KUALA LUMPUR: Some 486,360 taxpayers have stepped forward to reveal their undeclared income to the government over the past eight months since the Inland Revenue Board (IRB) launched the special voluntary disclosure programme (SVDP) on Nov 3 last year, according to Deputy Finance Minister Datuk Amiruddin Hamzah.
However, Amiruddin did not reveal the amount of income tax that IRB has collected under the SVDP.
The government will announce the total tax collection under SVDP by year end, he told Parliament yesterday.
“We hope more will participate in the SVDP now because the penalty is significantly lower, and after the programme expires we believe with the automatic exchange of information initiative (AEOI) by the Organisation for Economic Co-operation and Development (OECD), it will be more effective for us to detect offshore banking activities,” said Amiruddin.
IRB chief executive officer Datuk Seri Sabin Samitah in early January was quoted by the media as saying the SVDP aimed to attract at least one million taxpayers with an estimated RM10 billion in tax collection.
The government has extended the deadline for the SVDP. The first phase of the programme was originally ended on March 31 this year, but was extended to June 30. The penalty for the first phase was 10% on the amount of tax payable.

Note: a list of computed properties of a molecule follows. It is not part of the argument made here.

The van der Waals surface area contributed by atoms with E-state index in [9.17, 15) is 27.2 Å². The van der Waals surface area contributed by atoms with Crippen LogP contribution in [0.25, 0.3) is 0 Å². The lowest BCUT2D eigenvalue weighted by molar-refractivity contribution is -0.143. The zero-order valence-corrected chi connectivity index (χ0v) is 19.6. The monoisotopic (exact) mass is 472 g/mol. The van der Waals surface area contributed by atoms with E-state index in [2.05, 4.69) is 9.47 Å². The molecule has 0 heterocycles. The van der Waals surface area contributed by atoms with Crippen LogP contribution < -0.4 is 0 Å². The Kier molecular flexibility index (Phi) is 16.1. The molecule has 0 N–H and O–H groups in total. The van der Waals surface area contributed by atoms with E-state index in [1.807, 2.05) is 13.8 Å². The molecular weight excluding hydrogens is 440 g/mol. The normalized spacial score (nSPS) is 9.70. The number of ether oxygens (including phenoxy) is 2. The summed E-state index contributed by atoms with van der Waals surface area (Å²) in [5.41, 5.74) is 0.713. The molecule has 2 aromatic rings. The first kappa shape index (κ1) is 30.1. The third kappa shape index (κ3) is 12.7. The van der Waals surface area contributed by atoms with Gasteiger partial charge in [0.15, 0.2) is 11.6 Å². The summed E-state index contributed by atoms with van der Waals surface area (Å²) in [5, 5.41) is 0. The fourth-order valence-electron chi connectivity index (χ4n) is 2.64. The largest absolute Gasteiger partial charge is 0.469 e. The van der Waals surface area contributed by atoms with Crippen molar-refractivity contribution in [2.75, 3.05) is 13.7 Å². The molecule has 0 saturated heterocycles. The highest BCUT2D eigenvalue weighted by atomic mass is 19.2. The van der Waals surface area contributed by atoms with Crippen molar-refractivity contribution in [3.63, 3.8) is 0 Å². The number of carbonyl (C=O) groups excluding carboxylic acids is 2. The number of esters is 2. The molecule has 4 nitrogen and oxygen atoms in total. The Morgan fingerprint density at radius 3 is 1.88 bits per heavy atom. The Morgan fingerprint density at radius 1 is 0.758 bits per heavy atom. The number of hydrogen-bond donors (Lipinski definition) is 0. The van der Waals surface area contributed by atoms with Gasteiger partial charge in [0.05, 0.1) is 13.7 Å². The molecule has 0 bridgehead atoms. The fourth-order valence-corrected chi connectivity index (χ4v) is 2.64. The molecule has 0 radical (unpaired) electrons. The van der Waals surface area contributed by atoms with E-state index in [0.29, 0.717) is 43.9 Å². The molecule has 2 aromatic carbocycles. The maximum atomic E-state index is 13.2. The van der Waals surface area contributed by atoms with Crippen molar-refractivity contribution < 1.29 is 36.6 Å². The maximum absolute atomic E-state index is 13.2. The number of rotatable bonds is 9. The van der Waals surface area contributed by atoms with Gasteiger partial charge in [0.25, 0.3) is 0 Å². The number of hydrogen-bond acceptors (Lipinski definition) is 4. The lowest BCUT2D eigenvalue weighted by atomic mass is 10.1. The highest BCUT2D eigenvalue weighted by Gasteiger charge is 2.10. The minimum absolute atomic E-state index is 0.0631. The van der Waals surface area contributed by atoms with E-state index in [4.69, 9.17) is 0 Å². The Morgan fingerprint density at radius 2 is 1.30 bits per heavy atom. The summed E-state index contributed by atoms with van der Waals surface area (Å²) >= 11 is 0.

The expiry of the second phase of the SVDP, extended to Sept 30 this year, has a penalty of 15% of tax payable.
Without the SVDP, penalties against undeclared income can go up to between 45% and 300% on the amount of tax payable versus the 10% and 15% under the tax amnesty programme, according to the ministry of finance.
This does not only cater to those in Malaysia who keep their assets in Malaysia; it also applies to Malaysians with money offshore.
Many may not be aware that Malaysia, along with 99 other tax jurisdictions, has committed to the AEOI on financial accounts maintained within its authority by tax residents of other participating jurisdictions.
The Edge Malaysia weekly last month reported that the AEOI is done through the OECD’s Common Reporting Standard (CRS) where the responsibility is seen falling on financial institutions to identify and document information on reportable individual and entity account holders.
Reportable information will then be passed on to the tax authorities, which will exchange information with the relevant foreign tax authorities. The CRS aims to combat tax evasion and ensure that taxpayers pay the right amount of taxes.
IRB achieved a new record in direct tax collection last year, with RM137.035 billion collected, which is 11.13% or RM13.723 billion more than the RM123.312 billion collected in 2017.
The corporate component was the biggest contributor at RM70.036 billion or 51.11%, followed by the individual component at RM36.065 billion or 26.32%. Tax revenue from petroleum was RM20.082 billion or 14.66%, while stamp duty collection stood at RM5.934 billion or 4.33%.